Planning Starts for Downtown Casino
The Nutter Administration
isn't wasting any time in laying the planning groundwork for a Center City casino. No sooner did City Council approve the creation of a Market Street entertainment district yesterday , then the Planning Department and the Philadelphia Industrial Development Corp. posted advertisements seeking five separate consultants to help the city prepare for the expected arrival of a Foxwoods slots parlor in the western end of The Gallery.
The job with the greatest implication for the city's future is the one listed third, calling for a firm capable of developing a strategic plan for the Market Street East corridor, from the Convention Center to Independence Mall, Chinatown to Wash West. The big reason that a Gallery-based casino has drawn such wide support is that many are convinced it will be the catalyst for new development on that tired street. Writing in the Center City District's Fall newsletter, Paul Levy argues that the casino will enable the city to use a special financing mechanism called a TIF to pay for infrastructure, transit and streetscape improvements, which would presumably make the street more attractive to hotels, retail and other development. It's astonishing how that once great shopping street has been allowed to languish. Poor Strawbridge & Clothier has been waiting for a suitor for well over a year. Which, of course, is nothing compared to the lifespan of the empty lot at 8th and Market - over 30 years. In the last few months, the number of empty storefronts has been increasing at an alarming clip.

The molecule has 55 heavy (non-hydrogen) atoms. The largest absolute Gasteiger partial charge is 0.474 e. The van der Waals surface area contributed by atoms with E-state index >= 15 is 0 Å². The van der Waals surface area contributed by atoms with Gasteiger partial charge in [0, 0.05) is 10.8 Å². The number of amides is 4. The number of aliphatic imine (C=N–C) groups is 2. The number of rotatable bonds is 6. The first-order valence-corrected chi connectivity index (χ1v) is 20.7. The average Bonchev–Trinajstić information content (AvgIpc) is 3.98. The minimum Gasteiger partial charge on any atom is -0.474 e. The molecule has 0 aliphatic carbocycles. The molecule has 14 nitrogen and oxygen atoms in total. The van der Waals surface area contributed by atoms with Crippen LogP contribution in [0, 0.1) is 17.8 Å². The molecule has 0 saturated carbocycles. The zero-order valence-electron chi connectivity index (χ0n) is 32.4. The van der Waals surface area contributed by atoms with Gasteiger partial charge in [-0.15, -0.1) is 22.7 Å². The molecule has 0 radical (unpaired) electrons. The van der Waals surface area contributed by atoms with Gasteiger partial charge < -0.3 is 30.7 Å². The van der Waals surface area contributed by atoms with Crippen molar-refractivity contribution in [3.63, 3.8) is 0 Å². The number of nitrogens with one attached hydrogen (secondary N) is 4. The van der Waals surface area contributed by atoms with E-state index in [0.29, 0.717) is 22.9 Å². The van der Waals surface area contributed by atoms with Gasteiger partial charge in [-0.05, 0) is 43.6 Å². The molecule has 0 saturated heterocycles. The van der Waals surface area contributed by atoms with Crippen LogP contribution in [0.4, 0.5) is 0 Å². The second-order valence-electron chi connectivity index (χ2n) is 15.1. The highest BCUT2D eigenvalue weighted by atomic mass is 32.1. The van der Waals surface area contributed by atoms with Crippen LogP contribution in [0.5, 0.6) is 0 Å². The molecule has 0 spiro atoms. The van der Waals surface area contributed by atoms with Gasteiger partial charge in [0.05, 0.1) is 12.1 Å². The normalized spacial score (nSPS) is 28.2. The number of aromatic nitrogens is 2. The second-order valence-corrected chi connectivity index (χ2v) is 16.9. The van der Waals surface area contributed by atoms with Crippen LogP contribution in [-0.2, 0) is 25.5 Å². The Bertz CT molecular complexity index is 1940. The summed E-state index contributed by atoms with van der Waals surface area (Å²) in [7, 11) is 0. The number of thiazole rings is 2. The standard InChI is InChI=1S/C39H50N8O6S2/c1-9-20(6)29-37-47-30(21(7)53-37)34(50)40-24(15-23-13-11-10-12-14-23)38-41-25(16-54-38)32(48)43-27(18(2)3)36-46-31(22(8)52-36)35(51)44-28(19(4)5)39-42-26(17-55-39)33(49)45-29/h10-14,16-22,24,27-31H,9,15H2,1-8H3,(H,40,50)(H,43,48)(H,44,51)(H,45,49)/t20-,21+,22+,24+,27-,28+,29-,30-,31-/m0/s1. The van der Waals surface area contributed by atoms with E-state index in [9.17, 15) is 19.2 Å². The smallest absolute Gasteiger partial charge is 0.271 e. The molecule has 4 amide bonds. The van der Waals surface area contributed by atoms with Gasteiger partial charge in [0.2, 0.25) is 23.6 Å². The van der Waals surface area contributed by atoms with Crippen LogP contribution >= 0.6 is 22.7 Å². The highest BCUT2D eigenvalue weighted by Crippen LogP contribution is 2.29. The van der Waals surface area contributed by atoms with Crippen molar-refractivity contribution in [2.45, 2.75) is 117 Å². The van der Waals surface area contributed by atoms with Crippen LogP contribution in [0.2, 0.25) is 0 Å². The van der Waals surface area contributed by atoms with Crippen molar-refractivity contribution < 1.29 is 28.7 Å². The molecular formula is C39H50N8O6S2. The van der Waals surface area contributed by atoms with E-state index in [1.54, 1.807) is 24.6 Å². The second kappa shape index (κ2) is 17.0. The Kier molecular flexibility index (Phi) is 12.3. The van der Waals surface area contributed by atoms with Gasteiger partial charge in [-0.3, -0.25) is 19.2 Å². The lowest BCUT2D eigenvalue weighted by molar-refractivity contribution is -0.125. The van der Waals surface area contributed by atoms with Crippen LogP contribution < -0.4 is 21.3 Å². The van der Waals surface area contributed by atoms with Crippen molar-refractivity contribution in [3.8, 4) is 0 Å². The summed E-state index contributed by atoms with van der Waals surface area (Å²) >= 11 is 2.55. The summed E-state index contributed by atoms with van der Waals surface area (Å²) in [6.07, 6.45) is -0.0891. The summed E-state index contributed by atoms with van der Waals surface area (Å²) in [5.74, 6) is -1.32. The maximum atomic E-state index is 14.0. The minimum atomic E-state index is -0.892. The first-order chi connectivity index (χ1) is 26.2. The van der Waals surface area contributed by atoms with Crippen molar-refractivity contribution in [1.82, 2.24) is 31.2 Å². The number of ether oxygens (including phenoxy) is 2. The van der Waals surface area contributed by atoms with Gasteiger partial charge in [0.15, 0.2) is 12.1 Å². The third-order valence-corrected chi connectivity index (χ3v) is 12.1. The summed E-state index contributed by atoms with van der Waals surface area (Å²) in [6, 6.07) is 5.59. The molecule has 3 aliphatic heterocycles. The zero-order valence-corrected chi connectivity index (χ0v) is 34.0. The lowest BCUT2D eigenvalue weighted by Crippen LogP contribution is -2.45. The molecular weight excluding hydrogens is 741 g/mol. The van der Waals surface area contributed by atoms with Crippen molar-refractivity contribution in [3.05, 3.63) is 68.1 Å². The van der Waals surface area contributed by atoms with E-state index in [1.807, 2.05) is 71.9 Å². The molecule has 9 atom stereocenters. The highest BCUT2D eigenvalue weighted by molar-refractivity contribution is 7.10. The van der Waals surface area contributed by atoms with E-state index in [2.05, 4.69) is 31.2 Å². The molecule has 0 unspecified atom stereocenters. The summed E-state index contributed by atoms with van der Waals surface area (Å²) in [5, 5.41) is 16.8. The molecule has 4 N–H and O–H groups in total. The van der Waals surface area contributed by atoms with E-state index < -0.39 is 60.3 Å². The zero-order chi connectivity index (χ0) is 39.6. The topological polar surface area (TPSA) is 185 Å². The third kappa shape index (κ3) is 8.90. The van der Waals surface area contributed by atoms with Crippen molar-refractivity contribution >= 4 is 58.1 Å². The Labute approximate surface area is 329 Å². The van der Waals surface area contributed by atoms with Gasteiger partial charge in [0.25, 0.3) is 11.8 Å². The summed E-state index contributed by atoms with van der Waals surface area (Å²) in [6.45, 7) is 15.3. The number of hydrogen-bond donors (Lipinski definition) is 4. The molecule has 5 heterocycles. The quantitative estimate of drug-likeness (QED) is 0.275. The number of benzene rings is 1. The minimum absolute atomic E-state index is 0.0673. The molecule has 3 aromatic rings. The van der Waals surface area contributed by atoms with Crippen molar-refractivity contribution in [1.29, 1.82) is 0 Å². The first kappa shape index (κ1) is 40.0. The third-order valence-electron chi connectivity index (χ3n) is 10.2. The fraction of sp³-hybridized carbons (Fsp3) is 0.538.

Ideally, the development of the city's strategic plan will be accompanied by a vigorous public debate about how Market Street should evolve, similar to the open and lively conversations that occurred during the Penn Praxis study of the Delaware waterfront. Several people, including Levy in the Center City District newsletter, have been floating the idea of turning Market Street into Philadelphia's answer to Times Square, and allowing the same kind of exuberant lighting and signage. Just recently, the head of the Redevelopment Authority, Terry Gillen, who has been advising Mayor Nutter on the casinos, raised the possibility that SugarHouse may ask the city for a Market Street location - the obvious choice being the big empty lot at 8th and Market.
While Nutter says he strongly opposes a second downtown casino, it's not too early to start worrying that he could reverse that position. One casino, located on the third floor of the Gallery's anonymous box, is something, I believe, the area could absorb. But add a second, purpose-built casino and you start to create a gambling district. Better to talk about other uses that could be compatible with Foxwoods, like hotels and shops. It's not even unreasonable to imagine someday - after the current bust subsides - some residential towers creeping onto Market Street.